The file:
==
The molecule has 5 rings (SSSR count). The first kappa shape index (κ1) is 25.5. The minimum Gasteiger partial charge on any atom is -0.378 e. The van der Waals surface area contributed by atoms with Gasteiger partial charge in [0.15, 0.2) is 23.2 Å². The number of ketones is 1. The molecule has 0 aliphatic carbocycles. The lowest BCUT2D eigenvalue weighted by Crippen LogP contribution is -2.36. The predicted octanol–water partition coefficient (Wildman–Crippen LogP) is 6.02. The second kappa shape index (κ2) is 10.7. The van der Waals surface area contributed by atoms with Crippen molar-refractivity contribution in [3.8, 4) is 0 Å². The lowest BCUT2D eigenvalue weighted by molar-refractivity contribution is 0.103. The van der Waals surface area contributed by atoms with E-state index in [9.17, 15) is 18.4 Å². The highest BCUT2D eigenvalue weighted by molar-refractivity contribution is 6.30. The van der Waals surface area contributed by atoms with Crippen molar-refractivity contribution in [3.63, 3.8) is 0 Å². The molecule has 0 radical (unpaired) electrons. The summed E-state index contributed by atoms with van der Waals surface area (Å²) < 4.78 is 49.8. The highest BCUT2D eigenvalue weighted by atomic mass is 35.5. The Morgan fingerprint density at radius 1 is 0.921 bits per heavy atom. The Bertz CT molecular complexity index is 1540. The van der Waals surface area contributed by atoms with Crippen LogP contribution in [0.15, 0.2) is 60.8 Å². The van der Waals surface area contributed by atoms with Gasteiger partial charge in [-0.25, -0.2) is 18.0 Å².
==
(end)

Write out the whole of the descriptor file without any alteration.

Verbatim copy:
The molecule has 5 rings (SSSR count). The first kappa shape index (κ1) is 25.5. The minimum Gasteiger partial charge on any atom is -0.378 e. The van der Waals surface area contributed by atoms with Gasteiger partial charge in [0.15, 0.2) is 23.2 Å². The number of ketones is 1. The molecule has 0 aliphatic carbocycles. The lowest BCUT2D eigenvalue weighted by Crippen LogP contribution is -2.36. The predicted octanol–water partition coefficient (Wildman–Crippen LogP) is 6.02. The second kappa shape index (κ2) is 10.7. The van der Waals surface area contributed by atoms with Crippen molar-refractivity contribution in [3.8, 4) is 0 Å². The lowest BCUT2D eigenvalue weighted by molar-refractivity contribution is 0.103. The van der Waals surface area contributed by atoms with E-state index in [9.17, 15) is 18.4 Å². The highest BCUT2D eigenvalue weighted by molar-refractivity contribution is 6.30. The van der Waals surface area contributed by atoms with Crippen molar-refractivity contribution in [3.63, 3.8) is 0 Å². The molecule has 0 radical (unpaired) electrons. The summed E-state index contributed by atoms with van der Waals surface area (Å²) < 4.78 is 49.8. The highest BCUT2D eigenvalue weighted by atomic mass is 35.5. The Morgan fingerprint density at radius 1 is 0.921 bits per heavy atom. The Bertz CT molecular complexity index is 1540. The van der Waals surface area contributed by atoms with Crippen LogP contribution in [0.15, 0.2) is 60.8 Å². The van der Waals surface area contributed by atoms with Gasteiger partial charge in [-0.25, -0.2) is 18.0 Å².